Healthy PetApr/May 2009 Issue

Sick as a Dog - Pet Food Allergy

Sniffing out your pet’s food allergy

Two-year-old Parish has had a dog’s life. Abandoned as a puppy, the chocolate Labrador retriever roamed homeless and hungry for many months before she was picked up and left at an animal shelter. She was about to be euthanized when a volunteer from American Lab Rescue saved her. Parish failed two adoption attempts before finding a permanent home.

“Apparently within the first few days of both placements, she got into fights with other dogs and was returned,” explains Parish’s owner, Mary Gentile of Arlington, Massachusetts.

Soon after Gentile brought Parish home, she signed the dog up with an expert trainer to improve sociability. Things were getting better in that area when Gentile noticed trouble of a different kind.

“She was having horrible liquid stools and lots of flatulence,” Gentile says. “And she had really itchy skin. She was losing her fur, chewing on her feet.” Gentile took Parish to the veterinarian, who suspected Parish had a food allergy.

Something She Ate
About 20 percent of dogs have some type of allergy and of those, approximately 10 percent are food allergic. After inhalant allergy (atopy, a reaction to airborne irritants like pollens, molds, mildew and dust) and allergy to fleas, food allergy is the third most common allergic condition in dogs.  

Allergic symptoms, which can start at any age, range from excessive scratching, leading to hair loss, hot spots and skin infections, to recurrent ear infections, vomiting and diarrhea. Itchy skin is usually the vet’s first clue.
“I see lots of itchy dogs. Skin problems are probably the main reason why pets are brought to the vet,” says Marge McMillan, DVM, owner of Windhover Veterinary Center in Walpole, Massachusetts.

Diagnosing a food allergy is sometimes tricky as symptoms can mimic other conditions, especially an inhalant allergy. But blood tests used to determine inhalant allergy are not reliable indicators of food problems, nor is treatment the same for the two conditions.  

“We can do immunotherapy over time to combat ragweed, mold, pollen symptoms but it’s not particularly effective with food allergies,” McMillan says. Nor is administering corticosteroids or antihistamines, other treatments used to address atopic symptoms.

The gold standard for diagnosing and treating food allergy is discovering and then avoiding the allergen. Veterinarians will change the diet and watch the symptoms. The allergen is often a protein in the food—usually beef, chicken, fish, egg, milk or wheat. Vets will put the dog on a “novel” protein/carb combo, one the dog hasn’t eaten before, such as duck and peas, rabbit and sweet potatoes, venison and rice.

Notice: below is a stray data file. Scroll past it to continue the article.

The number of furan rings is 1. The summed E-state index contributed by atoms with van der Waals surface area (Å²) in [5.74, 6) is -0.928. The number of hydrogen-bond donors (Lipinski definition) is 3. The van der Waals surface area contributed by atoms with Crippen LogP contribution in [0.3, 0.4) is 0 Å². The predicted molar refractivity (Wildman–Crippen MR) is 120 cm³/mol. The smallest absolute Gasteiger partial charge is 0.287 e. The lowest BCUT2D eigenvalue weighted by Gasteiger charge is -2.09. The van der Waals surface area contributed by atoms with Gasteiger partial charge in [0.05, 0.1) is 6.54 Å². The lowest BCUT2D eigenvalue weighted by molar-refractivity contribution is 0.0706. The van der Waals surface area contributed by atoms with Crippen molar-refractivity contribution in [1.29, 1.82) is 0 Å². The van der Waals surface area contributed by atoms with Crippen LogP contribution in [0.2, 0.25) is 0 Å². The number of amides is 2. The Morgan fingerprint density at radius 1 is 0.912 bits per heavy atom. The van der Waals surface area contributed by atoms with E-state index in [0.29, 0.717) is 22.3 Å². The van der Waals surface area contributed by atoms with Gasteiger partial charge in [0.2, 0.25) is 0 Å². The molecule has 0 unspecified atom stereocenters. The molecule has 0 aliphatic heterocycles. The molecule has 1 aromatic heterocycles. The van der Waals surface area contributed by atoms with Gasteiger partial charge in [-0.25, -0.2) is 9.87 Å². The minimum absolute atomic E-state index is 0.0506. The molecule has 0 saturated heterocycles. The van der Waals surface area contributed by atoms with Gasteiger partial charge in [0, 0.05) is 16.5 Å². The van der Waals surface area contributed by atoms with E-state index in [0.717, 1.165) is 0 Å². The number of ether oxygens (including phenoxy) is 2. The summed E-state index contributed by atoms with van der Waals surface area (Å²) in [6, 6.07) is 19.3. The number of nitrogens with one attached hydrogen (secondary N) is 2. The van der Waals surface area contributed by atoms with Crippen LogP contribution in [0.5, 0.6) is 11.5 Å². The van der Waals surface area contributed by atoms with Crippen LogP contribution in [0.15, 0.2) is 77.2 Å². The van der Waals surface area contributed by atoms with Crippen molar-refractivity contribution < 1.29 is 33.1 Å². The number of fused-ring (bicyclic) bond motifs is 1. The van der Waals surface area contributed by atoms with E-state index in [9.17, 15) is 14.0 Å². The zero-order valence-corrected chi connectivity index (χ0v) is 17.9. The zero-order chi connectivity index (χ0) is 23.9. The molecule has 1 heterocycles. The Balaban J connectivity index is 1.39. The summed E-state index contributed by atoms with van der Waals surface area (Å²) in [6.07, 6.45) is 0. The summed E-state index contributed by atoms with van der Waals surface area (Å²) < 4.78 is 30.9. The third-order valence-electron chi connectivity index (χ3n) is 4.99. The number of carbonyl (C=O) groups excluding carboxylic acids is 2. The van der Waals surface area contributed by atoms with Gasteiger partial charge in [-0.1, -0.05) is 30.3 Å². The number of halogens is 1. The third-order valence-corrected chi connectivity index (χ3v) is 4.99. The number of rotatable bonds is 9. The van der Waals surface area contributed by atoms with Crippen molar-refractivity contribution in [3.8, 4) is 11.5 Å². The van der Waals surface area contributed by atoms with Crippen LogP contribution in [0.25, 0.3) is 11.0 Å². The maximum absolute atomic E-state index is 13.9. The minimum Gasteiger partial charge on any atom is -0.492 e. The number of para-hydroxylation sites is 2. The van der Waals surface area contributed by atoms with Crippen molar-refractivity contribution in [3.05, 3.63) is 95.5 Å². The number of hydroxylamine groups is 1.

The fact that a dog may have eaten a particular food for a while without symptoms throws people off— but it shouldn’t. A dog can develop a food allergy at any time, even to food he has consumed without problems for years.

The trial diet can consist of switching to a “hypoallergenic” brand. Most food-allergic dogs respond well to these commercial foods but for the tough cases that don’t, McMillan recommends the owner make the dog’s food from scratch.

“I get the dog off kibbles and tell the owners to buy fresh haddock or cod and to boil some potatoes. We start there and see what happens,” she says.

McMillan balances the protein/carbohydrate proportions and supplements the food with essential fatty acids and vitamins. She keeps the dog on the diet for at least 10 weeks. No treats, no chew toys, no table food.

“As the symptoms clear up, we gradually add another ingredient, like beef or perhaps a vegetable, one at a time. This is the best way to determine what allergens we’re dealing with,” McMillan says.

The road to wellness isn’t always straightforward. McMillan was the second vet Gentile consulted. After looking the dog over and listening closely to Gentile, McMillan determined Parish had sarcoptic mange, an itchy skin condition that, while difficult to diagnose (due to frequent false negatives from skin scraping), is quickly treatable. Then since the dog still had symptoms, McMillan helped Gentile select a particular hypoallergenic commercial food—a grain-free kibble made with turkey—that Parish could safely consume. Gentile noticed her pet’s GI distress returned every time Parish ate a favorite wheat-laden treat. Now Parish eats wheat free.  

The former stray, who once had “bare patches all over her coat and a pink baboon butt,” along with digestion problems, is living symptom free in her new home. “She’s so shiny now and has this amazing dark, rich color,” says Gentile. “She’s a beautiful, beautiful dog.”

For information about natural dog care and training, visit LW

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